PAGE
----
Curious about what it takes to succeed as an Agile Coach? Do you aspire to become an Agile Coach or grow as a Scrum Master? Welcome!
We’ve created this detailed Agile Coaching guide to help you become more skillful, and improve the productivity and effectiveness of the organizations and teams that you support.
It is our belief that Agile Coaches need to demonstrate mastery in a wide variety of topics. For this reason, our success guide is focused on learning. Yep, to be a great agile coach means to learn all the topics that affect organizations, teams and agile ways of working.
Use the table of contents above to see what is included, or jump directly to the section that is interesting to you.
Some Definitions for Agile Coach
What is an Agile Coach?
A pretty basic question is what is an Agile Coach? Definitions vary but the commonly accepted view of agile coach is someone who helps people to adopt agile ways of thinking and working, as outlined in the 4 Agile Values and 12 Agile Principles.
You can also get an overview of this role from this article about the role of the Agile Coach in this article from CIO.com.
How does Succeeding as an Agile Coach differ from a Scrum Master?
Most people think of the Scrum Master as a junior agile coach. Or they think of the role of Scrum Master as a stepping stone to Agile Coaching.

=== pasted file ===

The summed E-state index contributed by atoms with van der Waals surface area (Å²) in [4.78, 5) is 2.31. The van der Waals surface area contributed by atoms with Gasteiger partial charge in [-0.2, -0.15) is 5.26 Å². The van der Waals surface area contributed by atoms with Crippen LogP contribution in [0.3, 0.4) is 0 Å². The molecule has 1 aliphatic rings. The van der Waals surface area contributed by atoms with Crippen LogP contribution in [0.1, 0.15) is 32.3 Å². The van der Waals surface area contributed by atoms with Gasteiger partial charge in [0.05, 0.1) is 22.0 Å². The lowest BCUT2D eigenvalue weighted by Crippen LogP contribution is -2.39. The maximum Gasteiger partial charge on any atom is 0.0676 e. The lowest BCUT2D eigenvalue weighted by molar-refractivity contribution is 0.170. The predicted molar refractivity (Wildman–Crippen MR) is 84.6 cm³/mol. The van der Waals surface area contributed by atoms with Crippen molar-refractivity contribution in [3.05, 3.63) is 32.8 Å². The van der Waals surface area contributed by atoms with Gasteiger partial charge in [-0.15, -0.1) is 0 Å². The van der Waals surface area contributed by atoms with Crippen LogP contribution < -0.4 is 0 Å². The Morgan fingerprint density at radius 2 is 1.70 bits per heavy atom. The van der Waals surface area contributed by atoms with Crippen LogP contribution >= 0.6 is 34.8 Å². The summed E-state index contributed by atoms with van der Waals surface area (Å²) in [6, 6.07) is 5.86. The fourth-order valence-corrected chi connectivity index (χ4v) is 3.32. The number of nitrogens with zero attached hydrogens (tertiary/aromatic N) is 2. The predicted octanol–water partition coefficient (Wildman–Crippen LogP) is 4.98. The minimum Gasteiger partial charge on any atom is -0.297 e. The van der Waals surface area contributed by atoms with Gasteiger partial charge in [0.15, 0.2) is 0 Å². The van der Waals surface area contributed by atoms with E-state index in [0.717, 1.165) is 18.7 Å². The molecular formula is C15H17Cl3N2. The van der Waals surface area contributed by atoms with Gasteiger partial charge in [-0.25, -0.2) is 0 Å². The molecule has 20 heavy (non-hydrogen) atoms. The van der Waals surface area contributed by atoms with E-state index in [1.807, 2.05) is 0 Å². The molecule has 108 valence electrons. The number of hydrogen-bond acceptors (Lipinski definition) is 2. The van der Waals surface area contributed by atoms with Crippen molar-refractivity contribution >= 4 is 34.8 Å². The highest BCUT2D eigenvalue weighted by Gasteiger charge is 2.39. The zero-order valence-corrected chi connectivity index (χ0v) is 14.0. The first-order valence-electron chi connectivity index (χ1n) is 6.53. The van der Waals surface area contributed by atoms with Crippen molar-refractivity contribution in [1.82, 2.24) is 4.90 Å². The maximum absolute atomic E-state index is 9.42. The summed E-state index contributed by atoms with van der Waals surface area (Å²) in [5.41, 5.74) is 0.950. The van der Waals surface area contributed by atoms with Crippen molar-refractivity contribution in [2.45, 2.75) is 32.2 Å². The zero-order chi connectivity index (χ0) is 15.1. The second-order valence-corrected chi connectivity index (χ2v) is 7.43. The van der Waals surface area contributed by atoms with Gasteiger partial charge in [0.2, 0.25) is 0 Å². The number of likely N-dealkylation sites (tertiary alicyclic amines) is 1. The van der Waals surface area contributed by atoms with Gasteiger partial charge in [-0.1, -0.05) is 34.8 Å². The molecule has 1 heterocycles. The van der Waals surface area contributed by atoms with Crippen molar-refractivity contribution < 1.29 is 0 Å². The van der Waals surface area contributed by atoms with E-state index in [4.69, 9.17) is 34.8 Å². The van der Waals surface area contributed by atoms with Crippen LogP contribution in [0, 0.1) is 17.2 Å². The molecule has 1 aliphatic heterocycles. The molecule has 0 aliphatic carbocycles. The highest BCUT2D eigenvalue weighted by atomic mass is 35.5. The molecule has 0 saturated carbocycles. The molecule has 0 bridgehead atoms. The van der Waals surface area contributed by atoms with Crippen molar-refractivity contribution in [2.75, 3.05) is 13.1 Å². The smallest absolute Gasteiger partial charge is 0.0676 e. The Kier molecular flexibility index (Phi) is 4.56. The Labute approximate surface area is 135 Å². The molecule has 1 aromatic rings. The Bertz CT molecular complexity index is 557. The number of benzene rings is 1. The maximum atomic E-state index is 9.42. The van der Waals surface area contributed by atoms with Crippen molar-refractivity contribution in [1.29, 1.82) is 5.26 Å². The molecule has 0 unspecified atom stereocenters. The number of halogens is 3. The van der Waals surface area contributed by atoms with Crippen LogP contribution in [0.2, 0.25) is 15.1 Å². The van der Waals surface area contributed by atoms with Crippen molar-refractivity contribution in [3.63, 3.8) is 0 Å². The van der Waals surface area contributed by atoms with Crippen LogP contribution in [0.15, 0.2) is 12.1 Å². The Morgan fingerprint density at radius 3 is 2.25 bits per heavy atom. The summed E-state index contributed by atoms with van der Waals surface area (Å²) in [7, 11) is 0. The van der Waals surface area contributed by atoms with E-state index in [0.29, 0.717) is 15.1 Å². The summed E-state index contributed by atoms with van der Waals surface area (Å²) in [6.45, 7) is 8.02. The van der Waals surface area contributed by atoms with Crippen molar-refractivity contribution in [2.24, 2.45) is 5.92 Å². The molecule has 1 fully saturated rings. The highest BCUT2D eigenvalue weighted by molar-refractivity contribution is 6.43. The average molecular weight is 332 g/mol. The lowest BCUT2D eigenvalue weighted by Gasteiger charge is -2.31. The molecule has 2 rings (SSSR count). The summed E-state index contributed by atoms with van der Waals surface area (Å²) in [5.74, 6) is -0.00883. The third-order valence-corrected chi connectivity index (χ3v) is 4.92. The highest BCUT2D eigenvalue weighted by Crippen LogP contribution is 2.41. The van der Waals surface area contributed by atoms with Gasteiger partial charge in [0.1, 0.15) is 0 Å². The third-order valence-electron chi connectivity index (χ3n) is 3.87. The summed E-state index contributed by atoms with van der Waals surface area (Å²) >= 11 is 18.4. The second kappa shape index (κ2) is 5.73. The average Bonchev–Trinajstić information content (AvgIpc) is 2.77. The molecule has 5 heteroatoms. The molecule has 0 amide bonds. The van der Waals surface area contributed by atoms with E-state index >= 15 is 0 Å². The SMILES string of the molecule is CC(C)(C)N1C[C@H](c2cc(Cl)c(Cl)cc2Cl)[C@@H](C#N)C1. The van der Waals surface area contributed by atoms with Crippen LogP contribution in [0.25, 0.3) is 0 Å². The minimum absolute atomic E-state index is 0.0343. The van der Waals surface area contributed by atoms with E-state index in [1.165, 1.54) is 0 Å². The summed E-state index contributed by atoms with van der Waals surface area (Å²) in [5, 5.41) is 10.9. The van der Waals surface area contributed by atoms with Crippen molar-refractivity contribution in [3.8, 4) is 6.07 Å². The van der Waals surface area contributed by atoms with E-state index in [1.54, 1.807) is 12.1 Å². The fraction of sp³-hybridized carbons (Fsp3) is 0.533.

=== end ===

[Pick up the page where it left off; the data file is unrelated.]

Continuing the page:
Though in other organizations, a Scrum Master is also treated as a project manager. There is a definite lack of standardization around the role.
New to Agile Coaching? Consider your ‘Come from’
Success as an Agile Coach will be directly impacted by where you came from. No one starts out their career as an Agile Coach; everyone came from a different job. Learning and growing as a coach will depend on where you came from and where you are now.
If you came from a traditional SW development background, you’ll be used to a lot of planning upfront and then executing projects in clearly defined phases with lots of document deliverables along the way. For you, delivering iteratively and incrementally may be your biggest challenge. You will also need to learn to give up the big up front planning in favor of lightweight design and architecture. You may want to watch this video from Jimmy Janlen called This is Agile to get a brief overview of the major differences.
Many of us come from top-down, hierarchical organizations where the orders come from the top and get carried out by those at the bottom. This will also take some unwinding as Agile involves self-organizing teams. You may want to read this article about self-organizing teams for more information.
If you used to be a traditional project manager that was responsible for controlling all aspects of projects, your coaching journey will need to include letting go of control and getting comfortable with not making decisions. You might find it helpful to read this article, how to transition from project manager to Scrum Master.